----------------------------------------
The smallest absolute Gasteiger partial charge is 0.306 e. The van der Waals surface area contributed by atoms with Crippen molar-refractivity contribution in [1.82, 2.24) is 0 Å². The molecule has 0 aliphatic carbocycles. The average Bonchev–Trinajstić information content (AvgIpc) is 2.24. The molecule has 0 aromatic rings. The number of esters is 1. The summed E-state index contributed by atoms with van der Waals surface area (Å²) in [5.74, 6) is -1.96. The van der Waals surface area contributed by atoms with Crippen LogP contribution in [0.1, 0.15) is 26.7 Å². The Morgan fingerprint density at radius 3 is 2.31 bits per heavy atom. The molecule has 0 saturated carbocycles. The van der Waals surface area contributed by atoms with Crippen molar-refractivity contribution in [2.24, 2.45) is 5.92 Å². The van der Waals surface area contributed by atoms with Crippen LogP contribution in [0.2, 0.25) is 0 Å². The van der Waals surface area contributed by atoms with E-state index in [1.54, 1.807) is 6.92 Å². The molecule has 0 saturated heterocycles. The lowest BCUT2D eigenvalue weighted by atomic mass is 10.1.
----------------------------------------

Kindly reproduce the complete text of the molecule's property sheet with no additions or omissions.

The smallest absolute Gasteiger partial charge is 0.306 e. The van der Waals surface area contributed by atoms with Crippen molar-refractivity contribution in [1.82, 2.24) is 0 Å². The molecule has 0 aliphatic carbocycles. The average Bonchev–Trinajstić information content (AvgIpc) is 2.24. The molecule has 0 aromatic rings. The number of esters is 1. The summed E-state index contributed by atoms with van der Waals surface area (Å²) in [5.74, 6) is -1.96. The van der Waals surface area contributed by atoms with Crippen LogP contribution in [0.1, 0.15) is 26.7 Å². The Morgan fingerprint density at radius 3 is 2.31 bits per heavy atom. The molecule has 0 saturated carbocycles. The van der Waals surface area contributed by atoms with Crippen molar-refractivity contribution in [2.24, 2.45) is 5.92 Å². The van der Waals surface area contributed by atoms with Crippen LogP contribution in [0.2, 0.25) is 0 Å². The van der Waals surface area contributed by atoms with E-state index in [1.54, 1.807) is 6.92 Å². The molecule has 0 saturated heterocycles. The lowest BCUT2D eigenvalue weighted by atomic mass is 10.1.